Without Squat, You Don't Have Squat!

I have said for a long-time: “Without squat, you don’t have squat!” What does this mean? It means that the deep squat position is not only healthy, it’s the difference between good and poor health-- for so many reasons! The ability to squat deeply (especially when voiding, such as when “going Number 2”), can help to prevent a myriad of health challenges, such as: hemorrhoids; incontinence (leaky bladder); colon issues (colorectal cancer, Chron’s, colitis, Inflammatory Bowel issues,diverticulosis); hiatal hernia; prostate issues; uterine issues; birth and pregnancy challenges and complications; pelvic organ prolapse; sexual dysfunction; hernias; and appendicitis to name some of them!

If you can squat, then keep squatting (especially on the toilet). Many health challenges listed above may be linked to the negative side-effects of using the modern-day toilet! Not kidding! If you can’t squat, then it would be wise to start getting yourself back in shape so you can (even if that means hiring a competent physical therapist, fitness trainer, or other qualified professional to help you). Squatting is a vital aspect of health and well-being! And… “No, squatting is not bad for your knees!” That is… if you do it correctly! If done correctly, it will actually strengthen your knees, as well as the rest of your body! It’s basically “use it, or lose it” for sure. Unfortunately, in America, many people have lost it (the ability to squat)! It’s interesting to note that in other places around the world, where squatting deeply is an everyday occurrence (even among older age groups), the same health challenges that Americans face (such as those listed above) are far less and/or non-existent! Hmmm…. so just something to think about!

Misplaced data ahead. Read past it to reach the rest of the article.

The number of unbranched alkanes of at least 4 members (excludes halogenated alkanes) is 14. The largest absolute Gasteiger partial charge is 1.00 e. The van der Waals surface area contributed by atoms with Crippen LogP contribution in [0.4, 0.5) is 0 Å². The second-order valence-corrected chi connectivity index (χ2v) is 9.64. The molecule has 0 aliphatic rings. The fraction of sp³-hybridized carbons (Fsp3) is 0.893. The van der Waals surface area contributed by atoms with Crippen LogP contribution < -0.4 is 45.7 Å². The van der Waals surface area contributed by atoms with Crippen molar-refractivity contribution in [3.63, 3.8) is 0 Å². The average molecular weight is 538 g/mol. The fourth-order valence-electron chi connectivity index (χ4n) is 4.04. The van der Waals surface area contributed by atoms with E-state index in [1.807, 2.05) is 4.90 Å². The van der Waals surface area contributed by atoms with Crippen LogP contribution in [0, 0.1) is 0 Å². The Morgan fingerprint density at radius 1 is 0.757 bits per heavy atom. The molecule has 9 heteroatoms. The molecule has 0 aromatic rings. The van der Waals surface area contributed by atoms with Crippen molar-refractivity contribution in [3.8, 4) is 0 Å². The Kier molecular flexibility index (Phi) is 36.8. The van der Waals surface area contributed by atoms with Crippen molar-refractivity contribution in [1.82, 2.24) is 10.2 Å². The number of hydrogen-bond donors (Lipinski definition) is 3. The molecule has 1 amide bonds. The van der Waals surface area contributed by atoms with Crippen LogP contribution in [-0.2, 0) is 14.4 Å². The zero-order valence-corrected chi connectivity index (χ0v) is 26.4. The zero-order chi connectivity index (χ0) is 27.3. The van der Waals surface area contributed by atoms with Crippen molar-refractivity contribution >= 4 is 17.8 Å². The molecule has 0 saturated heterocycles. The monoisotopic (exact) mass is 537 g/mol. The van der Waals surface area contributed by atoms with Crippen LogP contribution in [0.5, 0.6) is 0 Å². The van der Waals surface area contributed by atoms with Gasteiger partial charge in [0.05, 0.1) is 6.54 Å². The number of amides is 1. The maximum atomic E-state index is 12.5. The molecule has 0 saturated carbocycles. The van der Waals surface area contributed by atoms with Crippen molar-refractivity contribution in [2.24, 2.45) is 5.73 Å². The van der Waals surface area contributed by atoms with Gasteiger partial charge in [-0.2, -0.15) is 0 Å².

Mastering the basic body-weight deep squat will suffice. You DO NOT have to do weighted squats to get the benefits of squatting deeply. In fact, many peoples’ form breaks down significantly when they start adding weight to this basic movement pattern. Remember, you don’t need to carry extra weight with you onto the toilet to maintain good health. However, you do need to be able to fully evacuate your colon  (as well as maintain proper pelvic floor alignment and strength) for good health. Assuming the deep squatting position can help you achieve this!  

*Note: If unable to deep squat on the toilet (which would mean standing on the toilet and squatting down vs. sitting on the seat), then using a foot stool to support your feet when sitting on the toilet (so that your knees are positioned above your hips) may help you get into a better voiding position. However, this is NOT a substitute for proper squatting; it’s a modification to provide an advantage over just sitting on the toilet!